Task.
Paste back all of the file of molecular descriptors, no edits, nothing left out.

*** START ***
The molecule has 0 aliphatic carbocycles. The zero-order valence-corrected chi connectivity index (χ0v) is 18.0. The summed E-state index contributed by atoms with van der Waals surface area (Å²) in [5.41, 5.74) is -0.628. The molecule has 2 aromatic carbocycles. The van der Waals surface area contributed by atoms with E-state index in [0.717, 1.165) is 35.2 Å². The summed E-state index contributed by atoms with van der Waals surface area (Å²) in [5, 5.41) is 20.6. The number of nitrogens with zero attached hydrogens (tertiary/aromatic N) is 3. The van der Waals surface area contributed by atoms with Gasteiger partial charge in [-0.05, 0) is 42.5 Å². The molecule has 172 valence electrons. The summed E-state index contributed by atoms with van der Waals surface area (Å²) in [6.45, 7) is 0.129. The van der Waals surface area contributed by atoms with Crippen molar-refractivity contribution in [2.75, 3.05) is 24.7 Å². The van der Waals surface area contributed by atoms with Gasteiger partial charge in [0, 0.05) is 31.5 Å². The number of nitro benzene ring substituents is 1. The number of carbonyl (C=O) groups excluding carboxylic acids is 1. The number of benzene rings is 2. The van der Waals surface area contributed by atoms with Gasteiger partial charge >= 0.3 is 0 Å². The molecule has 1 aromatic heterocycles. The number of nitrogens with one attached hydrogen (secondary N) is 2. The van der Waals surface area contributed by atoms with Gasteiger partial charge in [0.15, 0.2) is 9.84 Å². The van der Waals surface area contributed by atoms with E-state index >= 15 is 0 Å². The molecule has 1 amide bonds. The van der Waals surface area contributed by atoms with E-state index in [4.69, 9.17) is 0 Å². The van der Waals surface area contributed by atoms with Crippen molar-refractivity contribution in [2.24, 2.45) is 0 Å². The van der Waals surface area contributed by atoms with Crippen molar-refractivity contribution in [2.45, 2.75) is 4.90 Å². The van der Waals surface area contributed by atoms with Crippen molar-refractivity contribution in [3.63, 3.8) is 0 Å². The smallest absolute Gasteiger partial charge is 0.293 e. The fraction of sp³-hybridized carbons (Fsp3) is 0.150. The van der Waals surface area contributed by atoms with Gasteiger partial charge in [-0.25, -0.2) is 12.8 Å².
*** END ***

The molecule has 0 aliphatic carbocycles. The zero-order valence-corrected chi connectivity index (χ0v) is 18.0. The summed E-state index contributed by atoms with van der Waals surface area (Å²) in [5.41, 5.74) is -0.628. The molecule has 2 aromatic carbocycles. The van der Waals surface area contributed by atoms with E-state index in [0.717, 1.165) is 35.2 Å². The summed E-state index contributed by atoms with van der Waals surface area (Å²) in [5, 5.41) is 20.6. The number of nitrogens with zero attached hydrogens (tertiary/aromatic N) is 3. The van der Waals surface area contributed by atoms with Gasteiger partial charge in [-0.05, 0) is 42.5 Å². The molecule has 172 valence electrons. The summed E-state index contributed by atoms with van der Waals surface area (Å²) in [6.45, 7) is 0.129. The van der Waals surface area contributed by atoms with Crippen molar-refractivity contribution in [2.75, 3.05) is 24.7 Å². The van der Waals surface area contributed by atoms with Gasteiger partial charge in [0, 0.05) is 31.5 Å². The number of nitro benzene ring substituents is 1. The number of carbonyl (C=O) groups excluding carboxylic acids is 1. The number of benzene rings is 2. The van der Waals surface area contributed by atoms with Gasteiger partial charge >= 0.3 is 0 Å². The molecule has 1 aromatic heterocycles. The number of nitrogens with one attached hydrogen (secondary N) is 2. The van der Waals surface area contributed by atoms with Gasteiger partial charge in [0.15, 0.2) is 9.84 Å². The van der Waals surface area contributed by atoms with E-state index >= 15 is 0 Å². The molecule has 1 amide bonds. The van der Waals surface area contributed by atoms with E-state index in [4.69, 9.17) is 0 Å². The van der Waals surface area contributed by atoms with Crippen molar-refractivity contribution in [2.24, 2.45) is 0 Å². The van der Waals surface area contributed by atoms with Crippen molar-refractivity contribution in [2.45, 2.75) is 4.90 Å². The van der Waals surface area contributed by atoms with Crippen molar-refractivity contribution in [3.63, 3.8) is 0 Å². The smallest absolute Gasteiger partial charge is 0.293 e. The fraction of sp³-hybridized carbons (Fsp3) is 0.150. The van der Waals surface area contributed by atoms with Gasteiger partial charge in [-0.25, -0.2) is 12.8 Å².